Creating Simple REST API Using Flask (Part 1)
Step-by-step tutorial on how to create simple REST API using Python, Flask and Heroku
Table of Contents
- (Part 1) Setting Up Heroku Application
- (Part 1) Adding Data to Heroku PostgreSQL Database Using SQLAlchemy
- (Part 2) Creating Simple REST API Locally Using Python and Flask
- (Part 2) Deploying REST API to Heroku
You may have heard about API before. API or Application Programming Interface determines how application talk to each other by set of rules. REST or Representational State Transfer is the set rules that developers follow when creating their API. There are 6 guiding constraints for API can be referred as REST API that you can read here. One of these constraints implies that each specific URL should give you a piece of data called resources.
In this tutorial, we will try to build simple REST API using Python, Flask, SQLAlchemy, and Heroku. The application diagram that we will build can be described as follows:
This API will only serve GET request, but you can add other functionality so it can serve other method as well. We will be using Harry Potter data-set from Kaggle as our resources. Also, we will be using Heroku as our hosting site so our API can be accessed publicly by other people. Great! Now, let’s get to the first step!
Setting Up Heroku Application
Quoted from their website, Heroku is a platform as a service (PaaS) that enables developers to build, run, and operate applications entirely in the cloud. It makes deploying application to cloud really easy and fast. Heroku also have free tier with several limitations, but in this tutorial Heroku’s free tier will be enough.
First thing first, if you haven’t, create Heroku account on their website, click here. After setting up your account, you will be directed to your dashboard which will list all of your application in Heroku.
To deploy our application in Heroku, you can use either Heroku CLI, Github, or other container registry. You can choose anything that you most comfortable working with. But, in this tutorial, I will use Heroku CLI. For installation guide about Heroku CLI, you can check this link. (If you decides to use Heroku CLI installed, you will need Git installed in your computer too)
Then, we need to create Heroku application that will run our API system. Just click “New” and choose “Create New App”. Type in your app name (your app name maybe isn’t available because other people already use that name, so try to use other name) and click “Create”.
After creating new app, you will be directed your app dashboard. We need to add Heroku Postgres Add-on that will serve as our database and store our data. To do so, click “Configure Add-ons”, search for “Heroku Postgres”, choose the free tier for Heroku Postgres and click “Submit Order Form”. You will then see Heroku Postgres appear in you “Installed add-ons” list.
Next, we need to copy the Heroku Postgres configuration in order to connecting our Flask application to our database. Click the “Heroku Postgres” to open its dashboard. To see database credentials, go to “Settings” tab and on “Database Credentials”, click “View Credentials”.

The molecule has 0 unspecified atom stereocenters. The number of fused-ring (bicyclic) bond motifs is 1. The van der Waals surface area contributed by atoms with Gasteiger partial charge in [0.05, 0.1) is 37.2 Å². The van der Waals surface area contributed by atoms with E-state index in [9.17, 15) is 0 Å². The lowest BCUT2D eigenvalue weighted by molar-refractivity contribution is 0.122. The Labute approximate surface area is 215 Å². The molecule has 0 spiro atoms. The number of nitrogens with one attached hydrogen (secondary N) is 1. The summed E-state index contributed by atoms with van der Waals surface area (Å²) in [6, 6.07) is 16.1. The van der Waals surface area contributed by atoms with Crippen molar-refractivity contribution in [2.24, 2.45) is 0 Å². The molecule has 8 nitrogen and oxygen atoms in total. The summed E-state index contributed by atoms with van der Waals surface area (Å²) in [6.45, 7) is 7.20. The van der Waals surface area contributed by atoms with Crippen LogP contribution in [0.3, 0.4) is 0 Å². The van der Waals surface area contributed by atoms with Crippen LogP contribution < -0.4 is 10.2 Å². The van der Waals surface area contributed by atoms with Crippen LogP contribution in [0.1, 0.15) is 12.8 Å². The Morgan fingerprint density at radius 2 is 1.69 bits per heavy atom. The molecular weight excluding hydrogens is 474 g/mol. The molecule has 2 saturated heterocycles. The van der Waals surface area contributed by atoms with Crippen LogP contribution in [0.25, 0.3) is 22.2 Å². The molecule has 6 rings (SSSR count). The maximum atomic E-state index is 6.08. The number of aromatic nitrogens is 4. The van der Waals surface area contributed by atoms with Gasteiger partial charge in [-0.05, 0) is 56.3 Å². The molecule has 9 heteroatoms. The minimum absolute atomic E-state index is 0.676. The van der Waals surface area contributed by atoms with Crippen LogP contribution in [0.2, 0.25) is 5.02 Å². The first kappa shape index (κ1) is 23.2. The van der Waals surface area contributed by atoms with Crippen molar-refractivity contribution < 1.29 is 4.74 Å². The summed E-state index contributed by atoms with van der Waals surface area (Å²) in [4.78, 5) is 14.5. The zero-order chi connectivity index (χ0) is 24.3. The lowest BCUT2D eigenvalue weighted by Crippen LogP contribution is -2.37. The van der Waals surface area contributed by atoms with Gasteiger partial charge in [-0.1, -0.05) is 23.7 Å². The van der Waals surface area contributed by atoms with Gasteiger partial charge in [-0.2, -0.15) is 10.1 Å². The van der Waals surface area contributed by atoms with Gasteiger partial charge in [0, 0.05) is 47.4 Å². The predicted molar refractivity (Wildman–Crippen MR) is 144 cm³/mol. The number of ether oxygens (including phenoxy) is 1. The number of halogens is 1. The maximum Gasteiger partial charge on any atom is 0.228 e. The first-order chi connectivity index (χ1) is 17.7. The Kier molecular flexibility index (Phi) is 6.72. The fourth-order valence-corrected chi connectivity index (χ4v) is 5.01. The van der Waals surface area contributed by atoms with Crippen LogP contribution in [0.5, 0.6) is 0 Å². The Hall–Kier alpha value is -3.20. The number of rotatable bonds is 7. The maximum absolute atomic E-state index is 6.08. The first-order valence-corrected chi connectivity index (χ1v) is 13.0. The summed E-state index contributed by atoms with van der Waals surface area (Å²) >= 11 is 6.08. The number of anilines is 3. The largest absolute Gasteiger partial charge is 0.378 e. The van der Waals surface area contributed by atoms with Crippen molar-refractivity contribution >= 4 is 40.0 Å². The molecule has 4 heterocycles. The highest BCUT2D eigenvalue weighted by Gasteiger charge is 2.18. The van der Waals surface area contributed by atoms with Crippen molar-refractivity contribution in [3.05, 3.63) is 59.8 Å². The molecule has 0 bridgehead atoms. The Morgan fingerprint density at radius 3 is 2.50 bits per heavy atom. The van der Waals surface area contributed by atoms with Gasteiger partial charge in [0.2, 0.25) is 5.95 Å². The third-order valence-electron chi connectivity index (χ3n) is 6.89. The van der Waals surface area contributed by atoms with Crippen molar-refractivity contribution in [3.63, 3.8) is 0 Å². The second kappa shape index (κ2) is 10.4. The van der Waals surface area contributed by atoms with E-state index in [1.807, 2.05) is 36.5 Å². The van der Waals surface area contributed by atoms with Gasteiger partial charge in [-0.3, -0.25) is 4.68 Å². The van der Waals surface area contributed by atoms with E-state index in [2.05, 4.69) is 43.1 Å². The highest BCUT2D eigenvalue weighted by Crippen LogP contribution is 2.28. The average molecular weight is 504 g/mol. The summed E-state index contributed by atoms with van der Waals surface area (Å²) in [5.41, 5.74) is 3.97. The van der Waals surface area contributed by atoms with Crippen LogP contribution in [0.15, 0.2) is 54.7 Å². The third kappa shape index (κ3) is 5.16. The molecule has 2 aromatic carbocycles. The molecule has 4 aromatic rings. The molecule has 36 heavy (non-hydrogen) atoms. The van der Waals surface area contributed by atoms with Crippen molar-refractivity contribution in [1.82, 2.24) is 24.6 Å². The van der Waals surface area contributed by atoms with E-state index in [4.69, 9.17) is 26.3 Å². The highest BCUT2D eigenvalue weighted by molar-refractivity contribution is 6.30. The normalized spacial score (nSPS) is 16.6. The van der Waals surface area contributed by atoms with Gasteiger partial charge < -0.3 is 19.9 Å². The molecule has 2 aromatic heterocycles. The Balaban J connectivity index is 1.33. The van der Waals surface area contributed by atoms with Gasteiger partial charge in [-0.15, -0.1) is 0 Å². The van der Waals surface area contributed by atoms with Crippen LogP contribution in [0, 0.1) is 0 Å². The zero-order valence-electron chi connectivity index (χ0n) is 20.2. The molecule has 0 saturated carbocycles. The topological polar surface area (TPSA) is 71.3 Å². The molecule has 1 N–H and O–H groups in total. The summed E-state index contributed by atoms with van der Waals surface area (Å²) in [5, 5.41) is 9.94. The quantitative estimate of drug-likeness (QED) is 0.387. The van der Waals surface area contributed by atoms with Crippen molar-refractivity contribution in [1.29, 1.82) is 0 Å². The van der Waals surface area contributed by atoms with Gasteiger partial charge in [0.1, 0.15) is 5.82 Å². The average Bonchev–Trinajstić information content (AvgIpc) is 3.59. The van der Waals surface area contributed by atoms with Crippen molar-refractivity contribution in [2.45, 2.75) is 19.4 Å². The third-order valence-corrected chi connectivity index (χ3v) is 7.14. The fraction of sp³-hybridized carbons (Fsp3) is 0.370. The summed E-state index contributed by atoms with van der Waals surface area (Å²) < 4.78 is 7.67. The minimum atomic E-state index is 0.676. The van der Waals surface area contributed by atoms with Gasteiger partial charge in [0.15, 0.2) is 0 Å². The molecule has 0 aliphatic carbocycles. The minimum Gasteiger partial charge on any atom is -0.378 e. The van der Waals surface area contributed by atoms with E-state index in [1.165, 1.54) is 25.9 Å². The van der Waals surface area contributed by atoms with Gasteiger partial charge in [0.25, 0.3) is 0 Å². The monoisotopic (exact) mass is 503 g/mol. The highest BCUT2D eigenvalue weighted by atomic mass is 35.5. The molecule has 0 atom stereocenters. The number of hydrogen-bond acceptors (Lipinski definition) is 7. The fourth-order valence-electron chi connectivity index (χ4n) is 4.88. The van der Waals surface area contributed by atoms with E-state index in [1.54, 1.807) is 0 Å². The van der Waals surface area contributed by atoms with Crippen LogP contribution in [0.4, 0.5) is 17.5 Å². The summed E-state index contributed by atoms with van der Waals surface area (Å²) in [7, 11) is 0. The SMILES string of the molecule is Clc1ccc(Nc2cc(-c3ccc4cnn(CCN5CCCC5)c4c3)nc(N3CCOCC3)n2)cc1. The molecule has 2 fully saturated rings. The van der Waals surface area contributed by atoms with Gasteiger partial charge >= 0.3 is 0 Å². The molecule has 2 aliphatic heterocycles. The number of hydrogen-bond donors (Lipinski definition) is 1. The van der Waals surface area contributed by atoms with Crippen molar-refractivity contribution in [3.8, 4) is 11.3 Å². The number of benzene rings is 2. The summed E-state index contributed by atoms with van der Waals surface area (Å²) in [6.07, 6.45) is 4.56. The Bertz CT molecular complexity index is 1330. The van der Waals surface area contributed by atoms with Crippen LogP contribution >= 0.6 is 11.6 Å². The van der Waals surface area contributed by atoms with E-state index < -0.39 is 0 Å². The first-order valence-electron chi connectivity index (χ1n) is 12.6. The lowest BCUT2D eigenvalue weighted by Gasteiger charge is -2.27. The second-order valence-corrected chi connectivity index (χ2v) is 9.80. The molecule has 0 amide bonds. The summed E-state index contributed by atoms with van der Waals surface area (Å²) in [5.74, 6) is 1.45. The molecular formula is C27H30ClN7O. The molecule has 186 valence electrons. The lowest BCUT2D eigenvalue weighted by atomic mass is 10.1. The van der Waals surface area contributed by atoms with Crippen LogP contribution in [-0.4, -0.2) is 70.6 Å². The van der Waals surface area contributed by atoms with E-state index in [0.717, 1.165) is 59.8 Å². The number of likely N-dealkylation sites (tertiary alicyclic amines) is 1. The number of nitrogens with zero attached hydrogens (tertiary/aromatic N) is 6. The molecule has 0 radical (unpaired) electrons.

We will need the database URI for database connection using SQLAlchemy, so copy the credentials and save it for later.
Adding Data to Heroku PostgreSQL Database Using SQLAlchemy
We already have our database running in Heroku, but it still doesn’t have any data, yet. In this tutorial, we will use Python, Pandas, and SQLAlchemy for adding data to database since it’s the simplest method I know.
I recommend to create a new virtual environment for this project
First, open up your favorite code editor and start importing Pandas and SQLAlchemy. I will also use
load_dotenv package to save the database credential in .env file.
In the Harry Potter data-set, there are 5 CSV files that contain different information. Later, we will add each of this file into different database table. For each file, I will read it and store it in Pandas DataFrame and store 5 DataFrames into a list.
Great! Then, I do little bit data preprocessing by setting the character name in Harry Potter 1 data-set into uppercase and setting the column name in Harry Potter 3 data-set into title case. This step would help us when creating the API since all data-sets has the same pattern.
Nice! Our data is looking good and ready to be exported. Now, we will create connection to our database and export our data into database using Pandas.
In the code above, first I call
load_dotenv() function to read configuration in .env file. This file contains key-value pair information for our database credential which will be stored into
db_uri variable. We, then, create engine and connection object and export our data using
Pandas.DataFrame.to_sql function. It may not the best method for populating database, but it saves us time to achieve our goal and it works. 🌟
After exporting process finished, we can check whether our database already filled by opening the Heroku Postgres dashboard and check the “Utilization” page.
Great! The number of row and tables are no longer zero.
Other ways to check our database data is by connecting to pgAdmin (Need to be installed in your computer) or using Python as well. Here’s the snippet if you want to check using Python and SQLAlchemy.
Up until now, we’ve configured our Heroku application, added database to our application and inserted data to our database. In the next article, we will try to code REST API using Flask locally in our computer and deploy it in Heroku. 😸
Check out the second part of this article, here.